AR-10's are good hunting rifles (.308 Winchester, .243 Winchester, 7mm-08, etc.) but are pricey compared to a bolt-action. AR-15's are chambered for low-powered rounds based on the .223 Remington case length, and typically deliver only ~2 kJ or so of energy compared to ~4 kJ for a deer rifle. An AR-15 can kill a deer with careful bullet choice and very careful shot placement, but there isn't as much margin for error, so they are more often used for hunting prairie dogs and other smallish animals, up to coyote-sized.

The vast majority of gun owners are nonhunters, though, and AR-15's absolutely dominate centerfire target shooting in the United States, both competitive and recreational, and are the most popular rifles in U.S. homes. Gun ownership is mostly not about hunting.

And some people wonder why Dem and indie gun owners feel alienated from the party?

I have a B.A. and some graduate work in English and literary criticism (had to drop out of grad school when my son was born with 22q11.2 deletion syndrome), and I work as a technical writer in the aviation industry. I am also a casual competitive shooter (USPSA pistol and carbine), e.g. one of the uneducated morons you decry. My sister is an engineer and has a carry license, though she doesn't shoot competitively. Believe what you want, but it takes income to be a gun enthusiast, and a disproportionate number of us work in STEM fields.

I'd be interested in what data you think supports your generalization. Most polls don't show much difference between postgrads and "some college", and both groups are more likely to own guns than people who only have high school diplomas.

Sheer ignorance, or intentional deception. AR-15-type rifles weren't banned 1994-2004.

After the expiration of the non-ban, rifle crime homicide continued its long decrease, eventually reaching its lowest point in many decades a couple years ago. Rifles are consistently the least misused of all weapons in the United States.

This shows Everytown/Bloomberg's true colors, though. For a couple of years, they've been pretending they don't really want to ban popular guns, just make sure bad people are screened before purchase, etc. Now the mask comes back off.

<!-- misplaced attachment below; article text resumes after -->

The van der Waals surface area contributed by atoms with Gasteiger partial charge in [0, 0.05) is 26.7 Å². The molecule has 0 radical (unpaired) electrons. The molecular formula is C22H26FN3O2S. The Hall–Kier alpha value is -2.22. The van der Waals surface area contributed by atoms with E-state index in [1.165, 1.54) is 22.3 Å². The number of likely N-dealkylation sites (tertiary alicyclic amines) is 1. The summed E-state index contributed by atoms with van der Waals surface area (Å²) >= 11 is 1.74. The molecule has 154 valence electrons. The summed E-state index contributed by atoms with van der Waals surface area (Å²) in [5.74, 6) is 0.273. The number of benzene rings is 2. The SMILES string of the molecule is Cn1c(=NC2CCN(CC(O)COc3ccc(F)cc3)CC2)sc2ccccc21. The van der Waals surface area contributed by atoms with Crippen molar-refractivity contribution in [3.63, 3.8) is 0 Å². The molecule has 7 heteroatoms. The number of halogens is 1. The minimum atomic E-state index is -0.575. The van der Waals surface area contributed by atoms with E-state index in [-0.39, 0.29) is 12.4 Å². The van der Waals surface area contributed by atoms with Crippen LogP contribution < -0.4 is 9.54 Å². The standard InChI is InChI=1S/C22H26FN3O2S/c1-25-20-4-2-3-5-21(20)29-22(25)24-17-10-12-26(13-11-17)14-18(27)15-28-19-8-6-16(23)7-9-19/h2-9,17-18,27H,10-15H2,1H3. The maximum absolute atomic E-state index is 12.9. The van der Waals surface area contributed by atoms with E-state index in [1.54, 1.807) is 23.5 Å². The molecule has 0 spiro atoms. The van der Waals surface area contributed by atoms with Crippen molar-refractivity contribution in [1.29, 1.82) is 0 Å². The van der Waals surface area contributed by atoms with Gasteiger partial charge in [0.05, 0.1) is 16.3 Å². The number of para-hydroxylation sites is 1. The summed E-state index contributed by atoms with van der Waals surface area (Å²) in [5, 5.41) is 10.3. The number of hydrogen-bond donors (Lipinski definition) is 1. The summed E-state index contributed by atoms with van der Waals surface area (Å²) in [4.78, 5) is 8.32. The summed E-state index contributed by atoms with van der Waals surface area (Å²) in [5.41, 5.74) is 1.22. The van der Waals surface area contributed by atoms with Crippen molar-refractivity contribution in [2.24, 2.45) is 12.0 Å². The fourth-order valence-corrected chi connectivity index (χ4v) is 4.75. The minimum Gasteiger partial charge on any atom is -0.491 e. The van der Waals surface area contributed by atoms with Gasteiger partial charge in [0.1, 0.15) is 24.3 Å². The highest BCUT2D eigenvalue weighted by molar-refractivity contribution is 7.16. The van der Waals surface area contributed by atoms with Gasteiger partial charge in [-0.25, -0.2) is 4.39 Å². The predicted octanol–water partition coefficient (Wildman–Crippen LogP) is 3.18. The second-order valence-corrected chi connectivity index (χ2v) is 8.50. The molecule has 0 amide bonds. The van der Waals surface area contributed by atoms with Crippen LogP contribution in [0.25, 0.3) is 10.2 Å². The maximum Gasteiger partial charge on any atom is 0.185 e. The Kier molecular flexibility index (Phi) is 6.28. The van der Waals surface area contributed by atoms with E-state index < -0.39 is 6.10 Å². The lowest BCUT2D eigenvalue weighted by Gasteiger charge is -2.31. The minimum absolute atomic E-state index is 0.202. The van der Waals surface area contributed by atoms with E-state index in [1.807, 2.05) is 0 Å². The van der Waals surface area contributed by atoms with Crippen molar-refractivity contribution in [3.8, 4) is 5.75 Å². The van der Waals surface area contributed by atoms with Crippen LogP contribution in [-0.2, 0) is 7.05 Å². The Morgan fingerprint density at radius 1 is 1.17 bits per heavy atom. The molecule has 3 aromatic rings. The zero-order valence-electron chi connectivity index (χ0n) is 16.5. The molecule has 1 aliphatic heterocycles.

Actually, hollowpoints are legal in NJ. THe rest of your post stands, though.

NJ certainly has a penchant for letting moralistic busybodies run other people's lives for them.

That isn't limited to NJ; when I was in Boston years ago for my son's second and third heart surgeries, I was shocked to find out that by law, most stores were required to close on Sunday.

Hollowpoints aren't banned in NJ (or to my knowledge, anywhere else).

NJ bans many of the most popular civilian guns in the nation and largely restricts carry licenses to the rich and politically connected or their staff, but even NJ doesn't ban hollowpoint or softpoint ammunition. Some jurisdictions may give you extra hassle if you stop for lunch or to go to the bathroom on the way to/from a shooting range if you have hollowpoint ammunition in the trunk of your car, and accidentally leaving some in the trunk after your trip could land you in prison, but it's completely legal to purchase, shoot at a range, hunt with, or load your home-defense gun with.

NJ law is fixated on the term "sportsmen" like it's 1950, but if you can get past that, here's the law:

http://www.njsp.org/firearms/transport-hollowpoint.shtml

Provided certain conditions are met, a sportsman may transport and use hollow point ammunition. There are no restrictions preventing a sportsman from keeping such ammunition at his home.

N.J.S.A 2C:39-3f(1) limits the possession of hollow nose ammunition. However, there is a general exception that allows for the purchase of this ammunition but restricts the possession of it to specified locations. This exception provides that: